GISTEL, Belgium - I visited the Auschwitz concentration and extermination camp in Poland and later the Anne Frank home in Amsterdam in the last two weeks. I'm still feeling disturbed and saddened by the pure evil of the camp and the heartbreaking fate of a forever-young girl and her family.
As I set out in late May on my four-month tour of Europe, I had only a handful of specific places I wanted to visit. Auschwitz and Amsterdam were on the list.
Over the years, I've read many accounts of World War II, Nazi Germany and the Holocaust, the most calculated and vile elimination of a civilized people in modern times. I read Anne Frank's diary years ago. Not long ago, I read a new book by Otto Frank's secretary, who worked for him in the building where the Franks hid for two years, beginning July 6, 1942. The building housed the European pectin and spice company owned by Frank, Anne's father. The Franks and another family lived in what's called the Secret Annex.
By the time the Franks moved into the annex, the Nazis had already established a forced labor camp in Auschwitz, a small community of 16,000 residents at the time, 30 miles west of Krakow. Later, as the Nazis ramped up their 'final solution" to eliminate all Jews, the Auschwitz-Birkenau site was transformed into a concentration/extermination camp. The first camp at Auschwitz was 49 acres, much smaller than the 360-acre Auschwitz-Birkenau camp, also known as Auschwitz II.
I chose to visit only the largest camp site because I wanted to be able to walk endlessly and unbothered across the grounds where so much inhumanity and evil had taken place. There were hundreds of people there, doing the same thing I was that overcast day. Visitors can see the scores of long camp buildings, where prisoners slept in brick and mortar bunk beds with a little straw on wooden planks, but only one barracks is actually open for viewing.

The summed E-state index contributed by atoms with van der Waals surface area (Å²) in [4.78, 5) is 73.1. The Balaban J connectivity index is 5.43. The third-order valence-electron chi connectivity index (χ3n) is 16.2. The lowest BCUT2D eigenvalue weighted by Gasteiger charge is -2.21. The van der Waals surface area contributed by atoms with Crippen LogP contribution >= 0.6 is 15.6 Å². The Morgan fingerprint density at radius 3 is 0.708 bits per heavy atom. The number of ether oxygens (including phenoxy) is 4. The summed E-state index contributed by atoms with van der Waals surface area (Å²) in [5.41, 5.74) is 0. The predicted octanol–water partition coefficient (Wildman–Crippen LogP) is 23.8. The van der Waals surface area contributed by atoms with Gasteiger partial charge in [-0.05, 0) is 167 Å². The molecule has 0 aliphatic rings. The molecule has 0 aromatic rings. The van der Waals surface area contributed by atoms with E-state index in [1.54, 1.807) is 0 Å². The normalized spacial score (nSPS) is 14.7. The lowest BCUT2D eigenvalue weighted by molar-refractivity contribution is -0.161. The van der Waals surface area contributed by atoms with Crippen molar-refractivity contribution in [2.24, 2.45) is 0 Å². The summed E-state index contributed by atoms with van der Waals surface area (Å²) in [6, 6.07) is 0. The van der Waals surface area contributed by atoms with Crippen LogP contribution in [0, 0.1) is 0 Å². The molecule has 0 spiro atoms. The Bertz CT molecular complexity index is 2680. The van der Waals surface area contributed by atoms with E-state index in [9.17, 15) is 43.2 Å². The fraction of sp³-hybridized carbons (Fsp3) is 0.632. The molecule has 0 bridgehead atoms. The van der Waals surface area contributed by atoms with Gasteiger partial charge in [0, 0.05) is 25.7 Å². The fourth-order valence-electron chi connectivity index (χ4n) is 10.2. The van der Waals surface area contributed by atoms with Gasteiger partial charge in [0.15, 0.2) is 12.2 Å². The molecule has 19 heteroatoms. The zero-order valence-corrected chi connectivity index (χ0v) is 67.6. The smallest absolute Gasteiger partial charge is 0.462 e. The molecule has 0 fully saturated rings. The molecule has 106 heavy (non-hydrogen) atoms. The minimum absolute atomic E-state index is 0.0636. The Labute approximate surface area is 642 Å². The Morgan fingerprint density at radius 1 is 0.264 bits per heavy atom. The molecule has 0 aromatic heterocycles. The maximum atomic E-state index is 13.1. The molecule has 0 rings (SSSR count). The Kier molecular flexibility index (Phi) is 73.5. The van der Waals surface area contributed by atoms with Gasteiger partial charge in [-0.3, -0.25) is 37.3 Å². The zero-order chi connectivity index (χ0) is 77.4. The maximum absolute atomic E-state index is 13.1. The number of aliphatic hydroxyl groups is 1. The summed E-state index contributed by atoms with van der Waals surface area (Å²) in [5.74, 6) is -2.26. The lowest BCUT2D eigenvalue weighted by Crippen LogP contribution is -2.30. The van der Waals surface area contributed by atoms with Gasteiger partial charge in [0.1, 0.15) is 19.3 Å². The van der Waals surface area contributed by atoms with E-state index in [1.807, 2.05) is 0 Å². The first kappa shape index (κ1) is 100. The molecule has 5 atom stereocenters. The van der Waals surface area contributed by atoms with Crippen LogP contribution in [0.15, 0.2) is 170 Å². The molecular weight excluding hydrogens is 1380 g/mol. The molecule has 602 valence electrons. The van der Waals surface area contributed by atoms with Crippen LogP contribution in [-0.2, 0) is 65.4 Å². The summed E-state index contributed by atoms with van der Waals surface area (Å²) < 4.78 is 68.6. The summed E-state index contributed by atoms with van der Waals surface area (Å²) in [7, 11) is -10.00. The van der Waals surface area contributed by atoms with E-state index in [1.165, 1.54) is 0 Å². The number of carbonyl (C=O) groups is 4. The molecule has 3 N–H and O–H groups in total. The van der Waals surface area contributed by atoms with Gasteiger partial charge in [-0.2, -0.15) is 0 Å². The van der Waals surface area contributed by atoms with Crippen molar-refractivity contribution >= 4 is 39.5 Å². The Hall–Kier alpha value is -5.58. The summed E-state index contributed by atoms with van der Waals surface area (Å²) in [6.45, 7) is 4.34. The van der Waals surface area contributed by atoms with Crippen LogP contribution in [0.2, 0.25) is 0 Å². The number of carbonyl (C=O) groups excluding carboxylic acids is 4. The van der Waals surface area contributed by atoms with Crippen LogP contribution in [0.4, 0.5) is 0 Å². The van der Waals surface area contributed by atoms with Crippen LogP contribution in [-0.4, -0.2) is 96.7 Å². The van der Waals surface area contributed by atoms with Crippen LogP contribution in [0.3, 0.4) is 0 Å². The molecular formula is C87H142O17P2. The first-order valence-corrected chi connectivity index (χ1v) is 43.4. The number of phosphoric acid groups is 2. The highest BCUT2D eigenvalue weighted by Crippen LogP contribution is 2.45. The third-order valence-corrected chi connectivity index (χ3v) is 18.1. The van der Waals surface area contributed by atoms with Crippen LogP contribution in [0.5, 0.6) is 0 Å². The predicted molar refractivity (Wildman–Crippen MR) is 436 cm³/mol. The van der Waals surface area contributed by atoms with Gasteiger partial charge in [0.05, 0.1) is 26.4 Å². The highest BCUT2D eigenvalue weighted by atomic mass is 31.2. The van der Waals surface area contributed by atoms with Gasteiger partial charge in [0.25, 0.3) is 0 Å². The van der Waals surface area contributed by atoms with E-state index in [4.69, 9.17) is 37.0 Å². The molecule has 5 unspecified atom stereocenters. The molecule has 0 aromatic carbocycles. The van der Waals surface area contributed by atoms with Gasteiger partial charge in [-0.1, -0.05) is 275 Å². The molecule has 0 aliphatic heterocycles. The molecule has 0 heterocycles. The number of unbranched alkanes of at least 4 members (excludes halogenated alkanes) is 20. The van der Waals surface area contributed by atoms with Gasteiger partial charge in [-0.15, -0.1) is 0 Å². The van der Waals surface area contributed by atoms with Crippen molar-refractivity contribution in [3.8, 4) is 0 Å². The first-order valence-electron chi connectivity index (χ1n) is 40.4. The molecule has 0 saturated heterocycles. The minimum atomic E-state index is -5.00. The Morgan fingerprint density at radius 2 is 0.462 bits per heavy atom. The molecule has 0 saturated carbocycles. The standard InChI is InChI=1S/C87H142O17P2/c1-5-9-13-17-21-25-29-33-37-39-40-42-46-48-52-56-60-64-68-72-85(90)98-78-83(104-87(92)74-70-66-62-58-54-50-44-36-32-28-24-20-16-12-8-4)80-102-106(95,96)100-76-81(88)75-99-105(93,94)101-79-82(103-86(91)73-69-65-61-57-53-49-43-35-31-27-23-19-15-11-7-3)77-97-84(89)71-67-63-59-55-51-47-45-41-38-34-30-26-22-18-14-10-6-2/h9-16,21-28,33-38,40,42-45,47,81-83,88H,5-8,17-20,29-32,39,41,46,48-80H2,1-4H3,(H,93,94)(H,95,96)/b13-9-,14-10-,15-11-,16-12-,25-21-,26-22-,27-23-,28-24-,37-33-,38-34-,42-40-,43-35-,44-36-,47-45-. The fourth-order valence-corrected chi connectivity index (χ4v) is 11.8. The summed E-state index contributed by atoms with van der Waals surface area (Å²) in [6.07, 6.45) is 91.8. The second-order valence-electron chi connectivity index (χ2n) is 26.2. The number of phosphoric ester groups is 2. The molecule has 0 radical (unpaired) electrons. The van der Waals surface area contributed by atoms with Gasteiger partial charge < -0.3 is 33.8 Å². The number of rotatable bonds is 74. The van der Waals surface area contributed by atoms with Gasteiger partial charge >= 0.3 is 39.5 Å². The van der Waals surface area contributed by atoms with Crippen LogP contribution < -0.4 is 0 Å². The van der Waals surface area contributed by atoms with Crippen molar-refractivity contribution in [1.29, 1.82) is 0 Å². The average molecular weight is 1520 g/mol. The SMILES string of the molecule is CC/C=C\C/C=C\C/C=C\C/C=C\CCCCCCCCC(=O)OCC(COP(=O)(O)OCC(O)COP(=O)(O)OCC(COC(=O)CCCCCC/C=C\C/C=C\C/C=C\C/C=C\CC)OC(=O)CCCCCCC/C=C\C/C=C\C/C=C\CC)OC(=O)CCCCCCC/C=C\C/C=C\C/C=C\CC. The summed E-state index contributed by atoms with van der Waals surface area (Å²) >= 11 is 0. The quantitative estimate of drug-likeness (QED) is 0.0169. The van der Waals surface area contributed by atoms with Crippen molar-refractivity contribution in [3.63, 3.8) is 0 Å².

The efficiency of the Nazi operation on display is staggering. The barracks buildings housing internees all seemed the same dimensions, long structures of brick and chimneys, each housing more than 500 people.The endless lines of people taken by boxcar to the death camps is difficult to fathom.
The Nazis eventually discovered the Franks hideout and transported all four family members to Auschwitz. Anne's mother, Edith, died of starvation at Auschwitz, but Otto survived. Anne and her older sister, Margot, were moved to Bergen-Belsen, where both died of typhus shortly before the camp was liberated by the Allies. Otto later remarried and died at age 91 in 1980.
The Frank museum is a respectful and somber tribute to the Frank family and the six million Jewish victims of the Holocaust, or Shoah. Visitors were silent as they walked the museum, the silence broken only occasionally by a whisper or the shuffling of feet on creaky floorboards.
In her diary, Anne wrote that she wanted to be a journalist and hoped to become a famous author. Her diary was translated into 70 languages. If only she knew.
Estimates vary, but it's generally agreed that nearly one million Jews died in Auschwitz, either in the gas chambers or by disease and starvation. The Nazis kept crematoriums busy, especially as it appeared Germany would lose the war. The race was on to erase evidence of the evil that will be forever associated with the name Auschwitz.
As a young Pole in Krakow told me before leaving for the camp, his countrymen refer to Auschwitz as Oswiecim, its original Slavic name. The Germans and Austrians instead used the name Auschwitz.
As I strolled the camp grounds, read the site information markers and international tributes at a large memorial to the victims, I kept thinking about the final days and moments of the victims. The majority of victims were Jews, but the death toll included, among others, Poles, Roma and 15,000 Soviet prisoners of war.
How can we possibly imagine the absolute terror and trauma experienced by children as they were systematically gassed? Can we imagine being a parent and feeling so helpless and hopeless? And what about Otto Frank, who lived with the memory of his family's extinction for more than 35 years? Imagining what the victims went through is nearly impossible. But perhaps that's a lasting lesson to take from visiting these sites in Amsterdam and Poland. I will not forget what I saw and learned. I simply can't.